The group Citizens of Ebey’s Reserve plans to file a motion for a preliminary injunction against the Navy this month in an attempt to restrict EA-18G Growler aircraft flights at the small practice airfield near Coupeville.
The anti-noise group and the state attorney general’s office filed lawsuits in U.S. District Court against the Navy last summer over the noise of the Growlers and the impact expanded operations may have on the areas surrounding Naval Air Station Whidbey Island.
The separate actions in federal court have been consolidated into one case.
The lawsuits argue that the Navy’s Environmental Impact Statement was inadequate and incomplete in addressing the effects of more Growlers and more training flights. Under the Navy’s record of decision, the number of operations at the rural Outlying Field Coupeville will increase from 6,000 to 23,700 a year.
Robert Wilbur, president of COER, said “the nuts and bolts” of the injunction haven’t been worked out yet. The group may ask to restrict the Navy to the previous number of flights or even to move the training elsewhere.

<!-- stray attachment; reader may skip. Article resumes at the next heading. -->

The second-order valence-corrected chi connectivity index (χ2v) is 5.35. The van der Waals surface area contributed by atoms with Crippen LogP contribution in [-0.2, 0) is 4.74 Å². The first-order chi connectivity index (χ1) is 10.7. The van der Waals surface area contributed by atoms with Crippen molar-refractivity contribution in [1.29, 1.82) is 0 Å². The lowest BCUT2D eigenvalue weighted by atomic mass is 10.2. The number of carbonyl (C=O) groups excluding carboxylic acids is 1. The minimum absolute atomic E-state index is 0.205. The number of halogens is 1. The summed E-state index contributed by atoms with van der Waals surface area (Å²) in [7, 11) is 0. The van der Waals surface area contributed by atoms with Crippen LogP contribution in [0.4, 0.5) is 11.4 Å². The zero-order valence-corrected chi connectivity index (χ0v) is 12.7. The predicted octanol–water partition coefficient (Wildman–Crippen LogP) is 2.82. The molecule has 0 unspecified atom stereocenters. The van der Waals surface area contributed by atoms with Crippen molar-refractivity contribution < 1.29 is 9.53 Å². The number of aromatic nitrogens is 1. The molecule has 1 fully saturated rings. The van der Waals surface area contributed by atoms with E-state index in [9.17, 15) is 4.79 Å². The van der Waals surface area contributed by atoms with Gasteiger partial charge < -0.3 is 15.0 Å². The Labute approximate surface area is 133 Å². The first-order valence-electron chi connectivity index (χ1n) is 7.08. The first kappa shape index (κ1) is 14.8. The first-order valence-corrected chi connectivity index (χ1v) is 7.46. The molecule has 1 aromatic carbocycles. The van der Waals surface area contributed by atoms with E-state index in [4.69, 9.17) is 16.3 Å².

A temporary injunction typically prevents a party to a lawsuit from an action while the litigation is in progress.
In July, a spokesman for the attorney general’s office said the office was not considering an injunction.
A federal judge ruled against a preliminary injunction request that COER made in 2015 as part of a lawsuit to compel the Navy to do an Environmental Impact Statement over the increase in Growler flights, which was resolved when the Navy announced plans to do so.
At the time, the judge ruled against the preliminary injunction on the basis that COER had not established a likelihood that the lawsuit would prevail, that COER did not sufficiently demonstrate that residents would suffer irreparable harm absent an injunction and the group failed to show that public interest weighs in its favor.
This time, however, the group has the attorney general’s office on its side, as well as comments from thousands of citizens and the state Department of Health about the health impacts of noise similar to that of the Growlers.
In September, attorneys representing 24 individuals also filed a class action lawsuit in federal court that seeks damages from the Navy over Growler practice.
A spokesman for NAS Whidbey said it would be inappropriate to comment on any hypothetical or pending litigation.
OLF Coupeville has been inactive for the past couple of months because of required maintenance, which has been completed. Training flights there are resuming based on deployment needs.